While cricket's profile in England has not been this high for decades, the success of the England team could actually be to the detriment of the inaugural International 20:20 tournament, which kicks off at Leicester on Thursday. Such has been the public's interest in a thrilling Ashes series that the event will inevitably have something of an anti-climactic feel about it.
The concept itself shows vision. Assemble the best Twenty20 sides from around the world for a champions' league of domestic cricket. The format lends itself to such an event - the six-team tournament is condensed into three days, ideal for public and television alike. And it is television, especially Indian TV, which is the main reason for it happening at all. Leicestershire have strong links with Asia through Investors In Cricket, the county's financial backers, and they are the driving force behind the whole thing.
The main problem is that, while a football tournament of this type would inevitably draw the crowds, domestic cricket sides are on the whole unsexy from a marketing point of view. Add into the equation that there is no representation from Australia, New Zealand and West Indies - none have yet staged a Twenty20 competition - and the package is dangerously weakened.
The teams that are taking part leave a little to be desired. Leicestershire and Somerset are known quantities but neither contains big box-office draws. Nashua Titans, from South Africa, have a very second-team feel about them, because many of their star names - AB de Villiers, Justin Kemp, Andre Nel, Martin van Jaarsveld and Dale Steyn - have stayed away, opting to play in a Jacques Kallis benefit match, while Daryl Cullinan has retired.
The two Asian teams are Chilaw Marians from Sri Lanka and Faisalabad Wolves from Pakistan. While Faisalabad will send a decent side, the reality is that their star attractions, Naved Latif and Mohammad Hafeez, are hardly household names. And the first-string Sri Lankans are all playing in the Test series against Bangladesh, so Chilaw are unlikely to contain anyone familiar to the casual spectator.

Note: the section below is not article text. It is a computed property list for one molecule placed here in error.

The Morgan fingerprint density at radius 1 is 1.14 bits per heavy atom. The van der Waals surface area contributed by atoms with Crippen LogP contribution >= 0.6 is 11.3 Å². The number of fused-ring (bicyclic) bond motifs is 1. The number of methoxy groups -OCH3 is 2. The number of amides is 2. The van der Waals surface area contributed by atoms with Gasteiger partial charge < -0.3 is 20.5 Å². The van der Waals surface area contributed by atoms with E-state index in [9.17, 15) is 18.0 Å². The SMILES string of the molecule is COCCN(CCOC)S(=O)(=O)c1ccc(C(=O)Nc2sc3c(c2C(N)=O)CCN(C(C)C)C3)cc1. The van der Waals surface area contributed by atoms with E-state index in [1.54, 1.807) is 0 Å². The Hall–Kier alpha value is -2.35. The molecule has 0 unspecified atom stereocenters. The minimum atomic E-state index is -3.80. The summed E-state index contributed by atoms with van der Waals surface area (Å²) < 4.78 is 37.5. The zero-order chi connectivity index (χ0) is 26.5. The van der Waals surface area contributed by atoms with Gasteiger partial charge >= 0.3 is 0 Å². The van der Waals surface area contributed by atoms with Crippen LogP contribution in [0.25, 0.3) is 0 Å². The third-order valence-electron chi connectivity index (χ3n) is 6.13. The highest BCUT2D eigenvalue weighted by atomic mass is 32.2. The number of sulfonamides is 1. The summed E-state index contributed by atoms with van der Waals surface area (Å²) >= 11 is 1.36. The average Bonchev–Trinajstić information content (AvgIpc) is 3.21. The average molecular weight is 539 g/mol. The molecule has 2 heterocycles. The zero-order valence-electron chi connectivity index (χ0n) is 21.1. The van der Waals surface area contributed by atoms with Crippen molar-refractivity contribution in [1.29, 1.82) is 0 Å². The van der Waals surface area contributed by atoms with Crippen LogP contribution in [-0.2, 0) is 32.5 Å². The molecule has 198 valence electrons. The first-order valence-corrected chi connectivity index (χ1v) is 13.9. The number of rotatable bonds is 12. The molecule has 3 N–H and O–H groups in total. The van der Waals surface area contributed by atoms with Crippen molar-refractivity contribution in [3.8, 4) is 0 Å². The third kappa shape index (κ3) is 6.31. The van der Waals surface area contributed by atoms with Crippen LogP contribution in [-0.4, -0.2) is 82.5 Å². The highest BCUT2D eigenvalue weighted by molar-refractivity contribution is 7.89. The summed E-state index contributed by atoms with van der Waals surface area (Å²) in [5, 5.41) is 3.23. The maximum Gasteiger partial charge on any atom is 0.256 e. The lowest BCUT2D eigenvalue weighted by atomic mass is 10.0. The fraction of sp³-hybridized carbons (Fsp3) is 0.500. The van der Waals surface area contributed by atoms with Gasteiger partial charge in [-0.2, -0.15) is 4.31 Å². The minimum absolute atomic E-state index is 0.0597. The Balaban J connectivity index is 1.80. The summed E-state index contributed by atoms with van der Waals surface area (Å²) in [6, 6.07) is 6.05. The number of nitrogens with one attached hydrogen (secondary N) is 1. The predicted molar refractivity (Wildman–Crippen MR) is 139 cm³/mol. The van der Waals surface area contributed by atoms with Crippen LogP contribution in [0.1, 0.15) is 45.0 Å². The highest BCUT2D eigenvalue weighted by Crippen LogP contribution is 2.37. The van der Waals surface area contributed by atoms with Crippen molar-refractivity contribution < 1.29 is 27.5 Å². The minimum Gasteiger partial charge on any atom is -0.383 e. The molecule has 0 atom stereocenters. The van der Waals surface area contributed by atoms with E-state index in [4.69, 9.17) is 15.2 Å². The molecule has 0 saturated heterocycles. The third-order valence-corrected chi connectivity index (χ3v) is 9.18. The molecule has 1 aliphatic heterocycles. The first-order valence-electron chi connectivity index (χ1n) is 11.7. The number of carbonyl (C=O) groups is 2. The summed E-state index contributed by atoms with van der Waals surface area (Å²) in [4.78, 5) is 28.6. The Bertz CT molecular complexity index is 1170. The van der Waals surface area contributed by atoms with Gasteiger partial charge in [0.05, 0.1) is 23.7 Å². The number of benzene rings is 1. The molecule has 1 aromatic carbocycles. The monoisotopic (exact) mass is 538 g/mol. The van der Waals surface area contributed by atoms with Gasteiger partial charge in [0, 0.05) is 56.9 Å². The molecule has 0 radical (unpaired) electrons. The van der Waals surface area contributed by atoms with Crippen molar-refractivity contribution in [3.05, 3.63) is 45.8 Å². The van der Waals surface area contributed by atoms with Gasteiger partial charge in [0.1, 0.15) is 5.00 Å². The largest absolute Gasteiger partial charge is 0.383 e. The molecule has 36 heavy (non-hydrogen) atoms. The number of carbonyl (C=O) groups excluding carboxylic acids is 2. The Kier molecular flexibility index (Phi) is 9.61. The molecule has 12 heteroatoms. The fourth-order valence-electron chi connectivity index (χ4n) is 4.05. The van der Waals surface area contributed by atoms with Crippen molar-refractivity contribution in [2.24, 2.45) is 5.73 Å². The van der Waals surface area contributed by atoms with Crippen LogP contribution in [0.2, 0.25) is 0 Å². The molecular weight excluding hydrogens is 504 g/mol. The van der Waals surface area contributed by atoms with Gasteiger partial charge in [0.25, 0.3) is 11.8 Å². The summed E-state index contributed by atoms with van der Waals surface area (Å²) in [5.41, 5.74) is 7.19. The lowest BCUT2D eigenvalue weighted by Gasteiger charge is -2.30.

Making up the numbers are the PCA Masters XI. At least this team contains some familiar faces, albeit rather aging ones. Phil DeFreitas, who this week mercifully lost his tag as the only active cricketer to have won the Ashes, bows out here. He is joined by Chris Gayle, Ramnaresh Sarwan and quite a few who were only confirmed at the 11th hour. And To-Be-Confirmeds are not the stuff of good advance box office.
The only place that the matches will be shown live is in South Africa. India are rather preoccupied with the Test at Bulawayo, and in the UK, Sky Sports will be showing end-of-day highlights packages.
The organisers will also be glancing nervously towards the heavens. September's weather in England can be notoriously unpredictable, and with no reserve days, the entire event is at the mercy of the elements. Other late-season ventures over the years have been scuppered by cold and rain, and it was more by luck than judgment that the ICC got through last year's Champions Trophy in September unscathed.
The concept deserves to succeed, and if it can survive what is sure to be a difficult first outing, then the prospects for the future are good as more countries embrace the format. What they need at Leicester is good weather, a few more names, and a great deal of luck.
Cricinfo will be providing ball-by-ball coverage of the matches which start at 10.30am (BST) on Thursday, Friday and Saturday.
Anyone who turns up at the ground before mid-day on Thursday and Friday can gain free admission by mentioning Sony.
Schedule (all times BST - GMT+1)
Thursday, Spetember 15
Chilaw Marians v PCA Masters 1030 - 1315
Leicestershire Foxes v Faisalabad Wolves 1400 - 1645
PCA Masters v Nashua Titans 1730 - 2015
Friday September 16
Somerset Sabres v Faisalabad Wolves 1030 - 1315
Nashua Titans v Chilaw Marians 1400 - 1645
Leicestershire Foxes v Somerset Sabres 1730 - 2015
Saturday September 17
First semi-final 1030 - 1315
Second semi-final 1400 - 1645
Final 1730 - 2015